In the week the world bids farewell to Lady Thatcher and the Liberal Party of Canada embraces its new leader – son of another strong Prime Minister, Pierre Trudeau – it is interesting to muse on what the phrase ‘government by the people’ means today in the context of our public institutions and what style of leadership best lends itself to this ideal.

Leadership and Legitimacy

Clearly some level of authority and legitimacy derives from the office and the system that confers power on an individual leader for whatever length of time the mandate is given.   As incoming President with a term of six years ahead of me, I am delighted to have a clear mandate to lead.  However, I believe that true legitimacy is earned through action in service of a higher purpose, not the simple act of election or appointment, whether that is in elected government office or appointed public service.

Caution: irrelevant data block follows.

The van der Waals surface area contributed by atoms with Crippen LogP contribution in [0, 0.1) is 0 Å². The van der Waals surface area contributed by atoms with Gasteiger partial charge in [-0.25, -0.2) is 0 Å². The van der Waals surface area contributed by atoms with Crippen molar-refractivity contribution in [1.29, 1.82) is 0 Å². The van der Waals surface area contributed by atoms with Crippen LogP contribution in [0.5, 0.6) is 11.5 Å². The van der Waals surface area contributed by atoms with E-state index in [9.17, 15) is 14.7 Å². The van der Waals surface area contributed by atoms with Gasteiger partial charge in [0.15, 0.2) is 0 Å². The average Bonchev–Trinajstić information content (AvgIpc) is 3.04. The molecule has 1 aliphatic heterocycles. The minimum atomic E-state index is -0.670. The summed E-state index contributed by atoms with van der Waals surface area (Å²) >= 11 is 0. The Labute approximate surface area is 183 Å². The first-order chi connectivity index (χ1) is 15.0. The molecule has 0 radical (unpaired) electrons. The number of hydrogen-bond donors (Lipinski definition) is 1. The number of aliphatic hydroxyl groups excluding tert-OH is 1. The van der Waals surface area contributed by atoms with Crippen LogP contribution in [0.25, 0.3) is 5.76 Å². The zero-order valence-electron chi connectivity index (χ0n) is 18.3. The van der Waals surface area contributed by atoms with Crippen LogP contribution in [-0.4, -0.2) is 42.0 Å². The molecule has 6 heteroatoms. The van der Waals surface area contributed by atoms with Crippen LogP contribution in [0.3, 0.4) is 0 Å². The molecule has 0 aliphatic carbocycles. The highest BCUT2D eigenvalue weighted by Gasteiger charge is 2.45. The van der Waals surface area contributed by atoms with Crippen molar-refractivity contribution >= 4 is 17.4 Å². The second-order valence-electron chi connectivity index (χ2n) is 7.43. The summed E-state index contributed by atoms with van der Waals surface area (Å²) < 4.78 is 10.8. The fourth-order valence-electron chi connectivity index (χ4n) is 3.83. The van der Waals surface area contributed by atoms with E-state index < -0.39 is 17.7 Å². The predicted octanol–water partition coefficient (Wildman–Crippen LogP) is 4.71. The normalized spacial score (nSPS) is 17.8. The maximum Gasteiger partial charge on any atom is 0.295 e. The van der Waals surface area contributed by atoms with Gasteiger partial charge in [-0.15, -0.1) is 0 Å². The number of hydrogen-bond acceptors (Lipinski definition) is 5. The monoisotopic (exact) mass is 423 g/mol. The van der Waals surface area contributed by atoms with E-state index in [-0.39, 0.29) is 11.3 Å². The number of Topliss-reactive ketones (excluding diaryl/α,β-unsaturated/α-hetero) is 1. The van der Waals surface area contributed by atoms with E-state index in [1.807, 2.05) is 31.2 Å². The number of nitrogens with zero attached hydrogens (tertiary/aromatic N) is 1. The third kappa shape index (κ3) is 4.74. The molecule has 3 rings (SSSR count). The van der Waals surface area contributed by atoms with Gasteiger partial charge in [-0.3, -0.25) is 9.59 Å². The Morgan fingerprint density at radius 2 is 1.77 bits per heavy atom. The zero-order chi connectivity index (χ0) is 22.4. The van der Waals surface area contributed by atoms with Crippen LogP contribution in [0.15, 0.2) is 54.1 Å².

The concept of ‘servant leadership’ has emerged in recent decades to describe participative and facilitative leadership styles that have their roots in the philosophy of Lao Tzu who said: “A leader is best when people barely know he exists, when his work is done, his aim fulfilled, they will say: we did it ourselves.”   In my experience there is much wisdom in this approach; today, facilitative leadership styles are finding increased traction in both the private and public management spheres popularised by the work of management theorists like Daniel Goleman (who coined the term ‘emotional intelligence’) and Peter Senge (who described ‘the learning organisation’).   And yet in western societies we still find it hard not to project power onto leaders and hierarchical structures and demand results and accountabilities from individuals, sometimes regardless of the capacity of systems or people in organisations to deliver those results.